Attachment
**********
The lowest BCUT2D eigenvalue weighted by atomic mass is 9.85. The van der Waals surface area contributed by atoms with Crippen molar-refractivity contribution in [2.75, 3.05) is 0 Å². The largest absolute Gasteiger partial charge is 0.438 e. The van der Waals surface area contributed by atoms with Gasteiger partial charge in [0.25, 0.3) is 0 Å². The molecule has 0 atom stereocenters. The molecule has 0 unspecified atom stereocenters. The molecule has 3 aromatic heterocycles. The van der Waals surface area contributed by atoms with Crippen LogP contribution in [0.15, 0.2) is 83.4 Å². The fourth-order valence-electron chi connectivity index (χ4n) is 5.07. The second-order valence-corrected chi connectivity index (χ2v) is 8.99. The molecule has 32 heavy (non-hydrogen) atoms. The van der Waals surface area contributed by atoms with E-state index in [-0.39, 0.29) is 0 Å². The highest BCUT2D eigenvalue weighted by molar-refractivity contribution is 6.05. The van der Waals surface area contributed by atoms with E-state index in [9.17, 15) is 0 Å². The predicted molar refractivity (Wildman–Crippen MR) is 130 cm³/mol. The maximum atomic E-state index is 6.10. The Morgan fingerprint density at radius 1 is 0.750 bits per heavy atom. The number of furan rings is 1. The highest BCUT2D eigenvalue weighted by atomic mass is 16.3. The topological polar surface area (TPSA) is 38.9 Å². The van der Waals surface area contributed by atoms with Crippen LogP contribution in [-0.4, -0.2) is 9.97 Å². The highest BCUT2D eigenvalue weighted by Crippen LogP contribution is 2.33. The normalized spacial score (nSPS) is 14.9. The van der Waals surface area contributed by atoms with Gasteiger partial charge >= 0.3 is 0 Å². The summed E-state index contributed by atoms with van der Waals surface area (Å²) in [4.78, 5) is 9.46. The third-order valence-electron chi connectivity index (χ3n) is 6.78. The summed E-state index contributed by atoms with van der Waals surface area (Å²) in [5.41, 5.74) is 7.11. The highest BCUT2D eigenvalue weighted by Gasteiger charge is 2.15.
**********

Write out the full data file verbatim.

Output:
The lowest BCUT2D eigenvalue weighted by atomic mass is 9.85. The van der Waals surface area contributed by atoms with Crippen molar-refractivity contribution in [2.75, 3.05) is 0 Å². The largest absolute Gasteiger partial charge is 0.438 e. The van der Waals surface area contributed by atoms with Gasteiger partial charge in [0.25, 0.3) is 0 Å². The molecule has 0 atom stereocenters. The molecule has 0 unspecified atom stereocenters. The molecule has 3 aromatic heterocycles. The van der Waals surface area contributed by atoms with Crippen LogP contribution in [0.15, 0.2) is 83.4 Å². The fourth-order valence-electron chi connectivity index (χ4n) is 5.07. The second-order valence-corrected chi connectivity index (χ2v) is 8.99. The molecule has 32 heavy (non-hydrogen) atoms. The van der Waals surface area contributed by atoms with E-state index in [-0.39, 0.29) is 0 Å². The highest BCUT2D eigenvalue weighted by molar-refractivity contribution is 6.05. The van der Waals surface area contributed by atoms with E-state index in [9.17, 15) is 0 Å². The predicted molar refractivity (Wildman–Crippen MR) is 130 cm³/mol. The maximum atomic E-state index is 6.10. The Morgan fingerprint density at radius 1 is 0.750 bits per heavy atom. The number of furan rings is 1. The highest BCUT2D eigenvalue weighted by atomic mass is 16.3. The topological polar surface area (TPSA) is 38.9 Å². The van der Waals surface area contributed by atoms with Crippen LogP contribution in [-0.4, -0.2) is 9.97 Å². The highest BCUT2D eigenvalue weighted by Crippen LogP contribution is 2.33. The normalized spacial score (nSPS) is 14.9. The van der Waals surface area contributed by atoms with Gasteiger partial charge >= 0.3 is 0 Å². The summed E-state index contributed by atoms with van der Waals surface area (Å²) in [4.78, 5) is 9.46. The third-order valence-electron chi connectivity index (χ3n) is 6.78. The summed E-state index contributed by atoms with van der Waals surface area (Å²) in [5.41, 5.74) is 7.11. The highest BCUT2D eigenvalue weighted by Gasteiger charge is 2.15.